3.5 miles. The trail crests Hemlock Ridge, having ascended 910 feet from the stream crossing, and then heads back down through a series of switchbacks - some in rhododendron groves.
4.1 miles. After a series of switchbacks, the A.T. descends to Clendennin Road. It crosses the road and heads up a USFS road called the Pocahontas Road. There is a stream passing under the Pocahontas Road here. This is the first safe water I have seen on the hike, but I would wait to obtain water until higher up the mountain, if possible. I looked for parking here, but did not see any area clearly reserved for parking on either road.
4.3 miles. The trail breaks from the dirt Pocahontas Road, heading up the mountain over a series of wooden steps. I am told that the trail past this point has been complete for much longer than the portion I just completed, as the trail planners have been working on this section in advance of final readiness of the entire segment. This makes sense, since the trail is on National Forest property after crossing Clendennin Road, according to the boundary signs. Over the next few miles the trail passes over much stonework, sometimes elaborate, and this stonework is very nicely done.
4.6 miles. The last of 3 switchbacks.
5.0 miles. The trail passes under a power line, giving a nice view to the east.
5.2 miles. After a consistent 500 foot ascent at a 9 percent grade over nearly one mile, the trail turns right at a campsite and follows a woods road for a short distance, dropping a small amount of elevation. Fresh tire tracks tell me that this road is still used.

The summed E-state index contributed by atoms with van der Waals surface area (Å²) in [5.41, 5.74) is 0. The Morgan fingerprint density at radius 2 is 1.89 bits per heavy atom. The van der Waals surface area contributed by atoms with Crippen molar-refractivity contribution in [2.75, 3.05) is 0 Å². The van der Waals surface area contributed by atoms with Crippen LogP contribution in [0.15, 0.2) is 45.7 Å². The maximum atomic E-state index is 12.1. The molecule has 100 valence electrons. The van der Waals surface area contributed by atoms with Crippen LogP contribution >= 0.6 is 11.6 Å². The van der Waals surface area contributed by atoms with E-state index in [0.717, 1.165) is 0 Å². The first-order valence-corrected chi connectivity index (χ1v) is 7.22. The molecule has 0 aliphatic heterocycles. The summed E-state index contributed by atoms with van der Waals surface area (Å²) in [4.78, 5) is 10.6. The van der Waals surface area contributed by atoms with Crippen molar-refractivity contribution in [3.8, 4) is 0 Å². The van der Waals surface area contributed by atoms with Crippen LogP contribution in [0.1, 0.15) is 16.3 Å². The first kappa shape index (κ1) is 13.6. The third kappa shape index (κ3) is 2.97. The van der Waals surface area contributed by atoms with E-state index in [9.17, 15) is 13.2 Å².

5.3 miles. The trail takes a sharp left over some very nicely constructed stone steps. The trail is considerably rockier here, but many rocks have been used to construct steps. I believe these trail portions have been constructed over a relatively long period of time.
5.7 miles. The trail crosses the first of several springs after a couple of switchbacks.
6.3 miles. Another spring. Both springs were flowing in mid-August when I hiked the trail.
6.4 miles. The trail takes a sharp right here and begins a steep climb. The trees crowd the trail here before the trail merges onto another old dirt road.
6.6 miles. The trail comes out behind the Rice Fields Shelter, and I believe the last portion of the trail uses the Rice Fields Shelter's water trail, back to the second spring I passed at 6.3 miles. I was sure surprised that this is where the re-routed trail links up with the existing A.T. Behind the Rice Fields Shelter is the single most exposed privy I've ever seen on the A.T. It is basically a wooden platform that is shielded from the shelter by a sheet of plywood. The privy is open to the world in every other direction. One of those directions is the new A.T. route. So now using this privy risks having exposure to any other hiker on the trail! Ugh.